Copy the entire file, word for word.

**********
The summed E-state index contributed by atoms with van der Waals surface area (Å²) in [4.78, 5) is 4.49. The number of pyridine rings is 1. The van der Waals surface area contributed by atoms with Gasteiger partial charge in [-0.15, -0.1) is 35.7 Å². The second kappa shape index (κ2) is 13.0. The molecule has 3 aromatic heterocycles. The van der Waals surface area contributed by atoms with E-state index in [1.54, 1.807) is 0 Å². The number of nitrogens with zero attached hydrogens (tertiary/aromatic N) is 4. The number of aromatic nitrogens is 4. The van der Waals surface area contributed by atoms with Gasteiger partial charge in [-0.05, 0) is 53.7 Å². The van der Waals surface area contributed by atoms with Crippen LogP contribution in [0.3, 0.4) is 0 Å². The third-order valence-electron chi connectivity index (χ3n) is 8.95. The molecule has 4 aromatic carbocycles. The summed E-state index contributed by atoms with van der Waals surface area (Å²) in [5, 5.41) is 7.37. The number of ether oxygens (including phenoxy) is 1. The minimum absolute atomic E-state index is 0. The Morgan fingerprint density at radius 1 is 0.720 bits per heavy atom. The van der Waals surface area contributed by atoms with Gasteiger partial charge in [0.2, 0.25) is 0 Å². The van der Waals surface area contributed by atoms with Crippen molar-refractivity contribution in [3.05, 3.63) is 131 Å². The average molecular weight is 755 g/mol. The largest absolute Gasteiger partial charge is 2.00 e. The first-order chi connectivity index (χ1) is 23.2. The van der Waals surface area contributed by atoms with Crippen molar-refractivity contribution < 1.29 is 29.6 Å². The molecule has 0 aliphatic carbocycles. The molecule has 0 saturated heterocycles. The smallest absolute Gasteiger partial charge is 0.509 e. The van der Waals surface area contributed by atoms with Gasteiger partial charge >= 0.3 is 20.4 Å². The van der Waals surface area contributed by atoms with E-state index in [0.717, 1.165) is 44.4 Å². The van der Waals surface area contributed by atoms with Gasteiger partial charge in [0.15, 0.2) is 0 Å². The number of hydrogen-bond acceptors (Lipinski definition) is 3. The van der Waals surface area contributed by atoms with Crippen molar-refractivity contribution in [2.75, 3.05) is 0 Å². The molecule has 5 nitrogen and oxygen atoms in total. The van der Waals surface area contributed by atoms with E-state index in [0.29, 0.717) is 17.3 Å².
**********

The summed E-state index contributed by atoms with van der Waals surface area (Å²) in [4.78, 5) is 4.49. The number of pyridine rings is 1. The van der Waals surface area contributed by atoms with Gasteiger partial charge in [-0.15, -0.1) is 35.7 Å². The second kappa shape index (κ2) is 13.0. The molecule has 3 aromatic heterocycles. The van der Waals surface area contributed by atoms with E-state index in [1.54, 1.807) is 0 Å². The number of nitrogens with zero attached hydrogens (tertiary/aromatic N) is 4. The number of aromatic nitrogens is 4. The van der Waals surface area contributed by atoms with Gasteiger partial charge in [-0.05, 0) is 53.7 Å². The van der Waals surface area contributed by atoms with Crippen LogP contribution in [0.3, 0.4) is 0 Å². The third-order valence-electron chi connectivity index (χ3n) is 8.95. The molecule has 4 aromatic carbocycles. The summed E-state index contributed by atoms with van der Waals surface area (Å²) in [5, 5.41) is 7.37. The number of ether oxygens (including phenoxy) is 1. The minimum absolute atomic E-state index is 0. The Morgan fingerprint density at radius 1 is 0.720 bits per heavy atom. The van der Waals surface area contributed by atoms with Gasteiger partial charge in [0.2, 0.25) is 0 Å². The van der Waals surface area contributed by atoms with Crippen molar-refractivity contribution in [3.05, 3.63) is 131 Å². The average molecular weight is 755 g/mol. The largest absolute Gasteiger partial charge is 2.00 e. The first-order chi connectivity index (χ1) is 23.2. The van der Waals surface area contributed by atoms with Crippen molar-refractivity contribution < 1.29 is 29.6 Å². The molecule has 0 aliphatic carbocycles. The molecule has 0 saturated heterocycles. The smallest absolute Gasteiger partial charge is 0.509 e. The van der Waals surface area contributed by atoms with Gasteiger partial charge >= 0.3 is 20.4 Å². The van der Waals surface area contributed by atoms with E-state index in [0.717, 1.165) is 44.4 Å². The van der Waals surface area contributed by atoms with Gasteiger partial charge in [0.15, 0.2) is 0 Å². The number of hydrogen-bond acceptors (Lipinski definition) is 3. The van der Waals surface area contributed by atoms with Crippen molar-refractivity contribution in [2.75, 3.05) is 0 Å². The molecule has 5 nitrogen and oxygen atoms in total. The van der Waals surface area contributed by atoms with E-state index in [0.29, 0.717) is 17.3 Å².